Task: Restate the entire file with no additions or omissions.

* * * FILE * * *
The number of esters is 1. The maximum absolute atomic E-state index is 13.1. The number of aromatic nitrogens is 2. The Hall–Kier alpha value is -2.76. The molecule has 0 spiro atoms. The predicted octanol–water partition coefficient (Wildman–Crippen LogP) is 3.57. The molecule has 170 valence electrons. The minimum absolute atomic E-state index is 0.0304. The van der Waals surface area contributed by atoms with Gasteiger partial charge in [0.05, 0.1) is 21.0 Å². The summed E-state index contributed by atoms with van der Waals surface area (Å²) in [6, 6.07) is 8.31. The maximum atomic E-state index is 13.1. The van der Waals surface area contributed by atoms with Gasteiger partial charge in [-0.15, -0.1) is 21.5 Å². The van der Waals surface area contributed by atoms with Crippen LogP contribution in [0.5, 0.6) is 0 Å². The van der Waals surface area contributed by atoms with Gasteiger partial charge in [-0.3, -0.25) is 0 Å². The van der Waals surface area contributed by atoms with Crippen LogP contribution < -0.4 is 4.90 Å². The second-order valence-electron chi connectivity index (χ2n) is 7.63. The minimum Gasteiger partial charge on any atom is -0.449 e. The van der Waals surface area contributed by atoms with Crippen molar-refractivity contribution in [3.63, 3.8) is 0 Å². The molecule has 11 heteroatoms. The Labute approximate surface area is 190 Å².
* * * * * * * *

The number of esters is 1. The maximum absolute atomic E-state index is 13.1. The number of aromatic nitrogens is 2. The Hall–Kier alpha value is -2.76. The molecule has 0 spiro atoms. The predicted octanol–water partition coefficient (Wildman–Crippen LogP) is 3.57. The molecule has 170 valence electrons. The minimum absolute atomic E-state index is 0.0304. The van der Waals surface area contributed by atoms with Gasteiger partial charge in [0.05, 0.1) is 21.0 Å². The summed E-state index contributed by atoms with van der Waals surface area (Å²) in [6, 6.07) is 8.31. The maximum atomic E-state index is 13.1. The van der Waals surface area contributed by atoms with Gasteiger partial charge in [-0.15, -0.1) is 21.5 Å². The van der Waals surface area contributed by atoms with Crippen LogP contribution in [0.5, 0.6) is 0 Å². The van der Waals surface area contributed by atoms with Gasteiger partial charge in [-0.3, -0.25) is 0 Å². The van der Waals surface area contributed by atoms with Crippen LogP contribution < -0.4 is 4.90 Å². The second-order valence-electron chi connectivity index (χ2n) is 7.63. The minimum Gasteiger partial charge on any atom is -0.449 e. The van der Waals surface area contributed by atoms with Crippen molar-refractivity contribution in [3.63, 3.8) is 0 Å². The molecule has 11 heteroatoms. The Labute approximate surface area is 190 Å².